“From dust we come, from dust we shall return” (Ecclesiastes 3:20)
Even though life is beautiful (la vita che bella) it is also brief and precious. I have been away from my blog and all of my friends in the blogging community for almost one month due to a different and more important life focus: the joy and the sorrow of celebrating a life in my family . . . the life of my father, who passed away one week ago today.
My father lived a full life of 92 years and influenced me in many things, including living life with gusto and with an appreciation for God, family, friends, work and food.
Nearly one month before my father’s last weeks on earth, my mother asked me: “Have you ever seen an ‘envelope with black edges’ that announces the death of someone in Italy?”. Upon our return from our trip to Italy in mid-October, my father’s health began to severely decline and my mother began to speak to me about the rituals of death.
As an Italian-American, born and raised in the States, my answer was an obvious “No”. This was not and is not an American custom for funerals and the announcement of one’s passing. My mother proceeded to go to her bedroom and quietly returned with a box of funeral mourning cards that are delivered through the mail and/or presented to family and friends upon the visitation and funerals of their deceased loved ones. Inside the box, my mother tenderly presented an envelope sent to her from Italy years ago . . . an envelope with black edges . . . within it was enclosed a ‘mourning announcement’ of the passing of one of our relatives in Italy.
As a crazed, searching-for-answers academic, as always I was curious about this now non-practiced European (not just Italian) tradition. I felt compelled to research these mysterious, dark, black-edged envelopes considering the state of my father’s diminishing health.
I suppose that this was one of my ways of accepting the inevitable . . . death . . . of a parent.
Unlike in the States, death and funeral proceedings are a BIG DEAL in Italy. Those who have passed are continually honored and remembered, not just buried in the ground to visit only once a year on a national holiday.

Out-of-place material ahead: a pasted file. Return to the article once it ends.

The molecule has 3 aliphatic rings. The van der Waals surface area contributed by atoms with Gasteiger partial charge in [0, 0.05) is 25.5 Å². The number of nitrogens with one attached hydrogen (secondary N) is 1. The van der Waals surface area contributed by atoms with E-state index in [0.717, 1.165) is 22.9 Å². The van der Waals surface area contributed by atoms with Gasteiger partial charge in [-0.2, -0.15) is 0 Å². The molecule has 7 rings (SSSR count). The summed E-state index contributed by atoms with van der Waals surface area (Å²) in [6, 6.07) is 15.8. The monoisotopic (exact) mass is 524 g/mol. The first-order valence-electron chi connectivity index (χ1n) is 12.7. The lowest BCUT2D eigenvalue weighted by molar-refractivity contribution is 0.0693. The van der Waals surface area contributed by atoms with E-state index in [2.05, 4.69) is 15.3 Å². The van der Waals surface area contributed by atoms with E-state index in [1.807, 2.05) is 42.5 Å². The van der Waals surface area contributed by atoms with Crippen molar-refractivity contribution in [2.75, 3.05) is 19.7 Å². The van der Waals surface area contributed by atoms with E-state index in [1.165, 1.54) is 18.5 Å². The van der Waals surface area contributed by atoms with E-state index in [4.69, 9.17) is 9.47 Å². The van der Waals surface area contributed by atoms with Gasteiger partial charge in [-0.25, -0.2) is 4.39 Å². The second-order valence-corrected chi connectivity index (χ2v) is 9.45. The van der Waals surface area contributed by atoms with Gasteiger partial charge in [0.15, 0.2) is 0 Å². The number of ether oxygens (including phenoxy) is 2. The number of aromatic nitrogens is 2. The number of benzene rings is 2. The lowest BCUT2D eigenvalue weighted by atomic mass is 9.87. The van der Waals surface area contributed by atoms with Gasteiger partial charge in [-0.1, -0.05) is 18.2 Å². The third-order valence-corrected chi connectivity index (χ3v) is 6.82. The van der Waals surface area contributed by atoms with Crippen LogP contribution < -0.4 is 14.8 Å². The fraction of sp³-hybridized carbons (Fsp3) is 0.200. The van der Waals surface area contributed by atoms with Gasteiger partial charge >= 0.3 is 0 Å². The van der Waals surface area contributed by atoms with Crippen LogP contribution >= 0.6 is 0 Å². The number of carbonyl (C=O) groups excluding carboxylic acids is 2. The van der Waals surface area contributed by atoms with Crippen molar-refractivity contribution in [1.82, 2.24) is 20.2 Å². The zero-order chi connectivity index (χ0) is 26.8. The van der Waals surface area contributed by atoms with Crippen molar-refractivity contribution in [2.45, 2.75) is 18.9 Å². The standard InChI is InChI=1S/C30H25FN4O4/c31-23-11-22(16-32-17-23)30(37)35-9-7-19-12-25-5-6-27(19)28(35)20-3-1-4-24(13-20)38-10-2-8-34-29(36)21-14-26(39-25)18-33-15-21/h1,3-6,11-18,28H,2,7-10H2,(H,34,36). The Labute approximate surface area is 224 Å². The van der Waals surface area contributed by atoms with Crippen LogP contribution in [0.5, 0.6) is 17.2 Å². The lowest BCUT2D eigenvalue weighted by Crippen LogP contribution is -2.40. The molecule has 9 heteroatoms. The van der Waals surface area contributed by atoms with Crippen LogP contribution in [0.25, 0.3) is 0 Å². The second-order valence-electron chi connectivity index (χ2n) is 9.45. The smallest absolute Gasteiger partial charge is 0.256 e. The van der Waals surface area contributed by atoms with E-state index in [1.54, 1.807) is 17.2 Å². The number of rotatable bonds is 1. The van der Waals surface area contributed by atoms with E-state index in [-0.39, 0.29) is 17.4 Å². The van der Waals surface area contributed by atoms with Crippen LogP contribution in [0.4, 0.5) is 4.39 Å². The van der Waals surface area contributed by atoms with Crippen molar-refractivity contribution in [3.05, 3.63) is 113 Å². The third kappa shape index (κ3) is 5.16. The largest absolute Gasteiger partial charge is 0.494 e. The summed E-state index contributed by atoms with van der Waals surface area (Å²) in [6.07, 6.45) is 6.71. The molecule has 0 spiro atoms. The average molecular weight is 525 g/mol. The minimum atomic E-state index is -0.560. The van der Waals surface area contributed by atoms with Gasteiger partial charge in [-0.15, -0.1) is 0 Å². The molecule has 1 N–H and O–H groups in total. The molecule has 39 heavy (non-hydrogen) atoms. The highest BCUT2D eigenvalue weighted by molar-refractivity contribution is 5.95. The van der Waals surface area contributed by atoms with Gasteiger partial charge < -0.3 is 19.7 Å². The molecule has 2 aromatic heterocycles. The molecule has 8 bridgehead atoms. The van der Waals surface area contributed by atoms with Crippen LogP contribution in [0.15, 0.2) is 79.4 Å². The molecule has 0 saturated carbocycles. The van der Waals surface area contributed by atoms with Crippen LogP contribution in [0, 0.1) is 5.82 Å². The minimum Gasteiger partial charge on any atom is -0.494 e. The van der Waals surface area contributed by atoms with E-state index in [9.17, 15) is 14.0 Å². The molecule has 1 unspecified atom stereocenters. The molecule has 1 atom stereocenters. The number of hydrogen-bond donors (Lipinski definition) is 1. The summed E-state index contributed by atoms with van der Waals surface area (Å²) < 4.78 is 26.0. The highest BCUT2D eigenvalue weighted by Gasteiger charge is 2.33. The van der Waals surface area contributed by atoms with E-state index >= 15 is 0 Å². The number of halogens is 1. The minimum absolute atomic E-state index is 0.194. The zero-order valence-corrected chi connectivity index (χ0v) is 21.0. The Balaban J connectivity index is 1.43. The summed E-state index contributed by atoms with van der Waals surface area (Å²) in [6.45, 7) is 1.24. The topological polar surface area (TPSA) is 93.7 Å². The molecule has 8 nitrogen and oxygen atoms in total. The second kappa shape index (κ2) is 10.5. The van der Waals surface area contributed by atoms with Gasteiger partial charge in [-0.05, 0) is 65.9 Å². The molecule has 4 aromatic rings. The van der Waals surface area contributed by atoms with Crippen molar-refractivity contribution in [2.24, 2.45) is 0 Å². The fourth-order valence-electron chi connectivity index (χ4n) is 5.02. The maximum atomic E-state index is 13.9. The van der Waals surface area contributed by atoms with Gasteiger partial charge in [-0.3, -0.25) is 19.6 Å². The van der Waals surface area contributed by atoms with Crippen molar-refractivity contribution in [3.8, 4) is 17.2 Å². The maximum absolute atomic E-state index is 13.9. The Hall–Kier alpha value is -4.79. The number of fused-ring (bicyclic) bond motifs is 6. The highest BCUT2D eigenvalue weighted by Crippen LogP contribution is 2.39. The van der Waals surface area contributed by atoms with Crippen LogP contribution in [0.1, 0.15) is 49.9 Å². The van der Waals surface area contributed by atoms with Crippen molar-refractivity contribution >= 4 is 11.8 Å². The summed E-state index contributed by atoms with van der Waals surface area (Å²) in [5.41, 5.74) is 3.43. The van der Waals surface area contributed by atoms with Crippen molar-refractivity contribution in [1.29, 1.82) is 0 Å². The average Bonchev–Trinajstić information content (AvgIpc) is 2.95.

When we first stepped into my relatives’ home in Modena, Italy this past October, after receiving food (freshly sliced Prosciutto di Parma, Parmiggiano-Regiano, wine, and balsamico vinegar), we were immediately presented with photo albums full of death announcements and memorial cards, including the photos of the funerals of deceased relatives . . . and at the same time as birth announcements and life-time photos of family.
As a woman raised in American culture, I thought this to be very odd indeed.
But death is a revered part of life in Italy. Funerals are very important life events! The dead are remembered and honored throughout the year, not just on Memorial Day.
In Mexico, the “Day of the Dead” is celebrated with feasts to honor loved ones who have passed away. The Japanese honor their deceased in “Obon Week”. And in Italy, the Feast of “All Souls Day” is celebrated immediately at the beginning of November, just after Americans celebrate the very commercialized day of Halloween.
When my parents and I visited Italy, our relatives not only showed the funeral cards of ‘mourning’, but also took us to the village cemetery to visit the graves of my relatives. I also visited the grave of Luciano Pavarotti in Modena; interestingly, a common thing for visitors to do when in Modena . . . just 10 minutes from my relatives’ home. In Italy space is limited, so one is buried vertically in a mausoleum. It felt strange to me, but I understand why . . . Italy is a small country (about the size of Florida, USA or a bit larger). We in the States take for granted the size of our country, until we visit a land of such smaller size, such as Italy or England!
On a very humble plastic table cloth in the dining area, my cousins display the mourning cards of those who have passed away. The deceased are never forgotten and discussed just as joyfully as are the newborn babies when they enter our lives. Oh, the cycle of life!
The next day my cousin Enrico kindly gave me a break from the insane driving of Italy and drove my parents and me up into the northern mountains of Emilia-Romagna where my relatives were born.
and as my father stands outside the old stone walls of this little family restaurant, he gives his final earthly good byes . . .